Washkamonya took note of how the Queen was being asked to promote laws to protect the daughters of the poor against being induced to prostitution. Washkamonya procured an article which he entered into his notebook for the purpose of taking home and showing the “black coats” who “extolled the innate virtue of white women and decried the lack of it in their red-skinned sisters. Side by side in Jim’s book were the number of churches, the number of ministers, and the number of crimes of all types that were committed in the country.”

The Ioway were more impressed with the French, though alarmed at the amount of attention paid to dogs over children.

A visit to the Foundling Hospital opened Jim’s notebook again, and he added that, of 26,000 children born in Paris during the past year, 9,000 were illegitimate. The knowledge that there was no one, not even a distant uncle, who cared enough to provide for even one little one, put more black marks on the growing list of French frailties. At this point the doctor asked why the thousands of ladies in Paris, who cared so much for little dogs, could not be induced to care for these little children. At this, the comparative gap between the English and French societies grew slim indeed. Catlin declared at this time that Jim’s notebook would soon be filled with information to ‘teach to the cruel and relentless Indians” the benefits of civilization.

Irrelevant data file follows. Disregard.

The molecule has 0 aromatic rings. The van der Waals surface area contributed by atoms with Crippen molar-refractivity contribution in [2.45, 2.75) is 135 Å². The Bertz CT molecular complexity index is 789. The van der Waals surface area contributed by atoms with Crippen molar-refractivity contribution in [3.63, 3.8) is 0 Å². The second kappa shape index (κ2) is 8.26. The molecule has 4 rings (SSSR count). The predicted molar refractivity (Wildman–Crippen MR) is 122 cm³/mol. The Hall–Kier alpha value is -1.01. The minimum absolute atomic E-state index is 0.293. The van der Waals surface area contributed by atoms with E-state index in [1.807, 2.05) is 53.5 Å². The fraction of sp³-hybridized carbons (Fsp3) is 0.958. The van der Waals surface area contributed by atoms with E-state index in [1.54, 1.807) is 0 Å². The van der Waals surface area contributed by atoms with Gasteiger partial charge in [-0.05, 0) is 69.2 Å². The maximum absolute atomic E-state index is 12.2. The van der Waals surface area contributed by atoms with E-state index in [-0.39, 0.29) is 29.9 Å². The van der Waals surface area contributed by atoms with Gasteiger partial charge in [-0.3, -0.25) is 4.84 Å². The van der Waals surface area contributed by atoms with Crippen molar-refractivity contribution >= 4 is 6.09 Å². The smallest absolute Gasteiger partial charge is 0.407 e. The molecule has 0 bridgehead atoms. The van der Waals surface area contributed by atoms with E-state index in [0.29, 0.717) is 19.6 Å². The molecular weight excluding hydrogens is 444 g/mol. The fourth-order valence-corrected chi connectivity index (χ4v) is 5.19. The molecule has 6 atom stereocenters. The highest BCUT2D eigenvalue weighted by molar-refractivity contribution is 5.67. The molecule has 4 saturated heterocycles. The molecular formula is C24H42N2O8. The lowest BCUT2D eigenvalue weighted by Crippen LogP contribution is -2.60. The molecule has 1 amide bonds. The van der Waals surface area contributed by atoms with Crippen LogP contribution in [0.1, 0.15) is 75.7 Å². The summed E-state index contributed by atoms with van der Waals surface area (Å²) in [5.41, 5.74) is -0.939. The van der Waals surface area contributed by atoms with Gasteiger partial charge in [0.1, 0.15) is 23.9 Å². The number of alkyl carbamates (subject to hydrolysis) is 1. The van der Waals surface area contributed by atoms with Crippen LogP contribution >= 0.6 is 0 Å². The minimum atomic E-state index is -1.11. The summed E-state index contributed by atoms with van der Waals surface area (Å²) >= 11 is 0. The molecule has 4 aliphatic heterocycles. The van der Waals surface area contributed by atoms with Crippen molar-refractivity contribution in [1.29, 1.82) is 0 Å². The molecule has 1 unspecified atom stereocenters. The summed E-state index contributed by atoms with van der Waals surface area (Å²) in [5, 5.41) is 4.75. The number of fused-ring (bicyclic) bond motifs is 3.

The Ayn Rand Institute above states, “The transfer of Western civilization to this continent was one of the great cultural gifts in recorded history, affording Indians almost effortless access to centuries of European accomplishments in philosophy, science, technology, and government. As a result, today’s Indians enjoy a capacity for generating health, wealth, and happiness that their Stone Age ancestors could never have conceived.”

What? Millions killed. Millions dead of smallpox and disease. Even the “Adams’ Family Values” movie has it over the Ayn Rand Institute, when Wednesday, asked to portray a convivial Pocahontas, turns to the audience and makes a speech on how the whites live as opposed to American Indians forced onto reservations, living in trailer homes, lists a litany of ills forced on the American Indian nations by Euro-Americans and finishes with, “And for all these reasons, I have decided to scalp you and burn your village to the ground”, and proceeds to torch the Thanksgiving theater of the pilgrims.

Poverty and starvation were the gifts to the First Nations from Anglo-American civilization.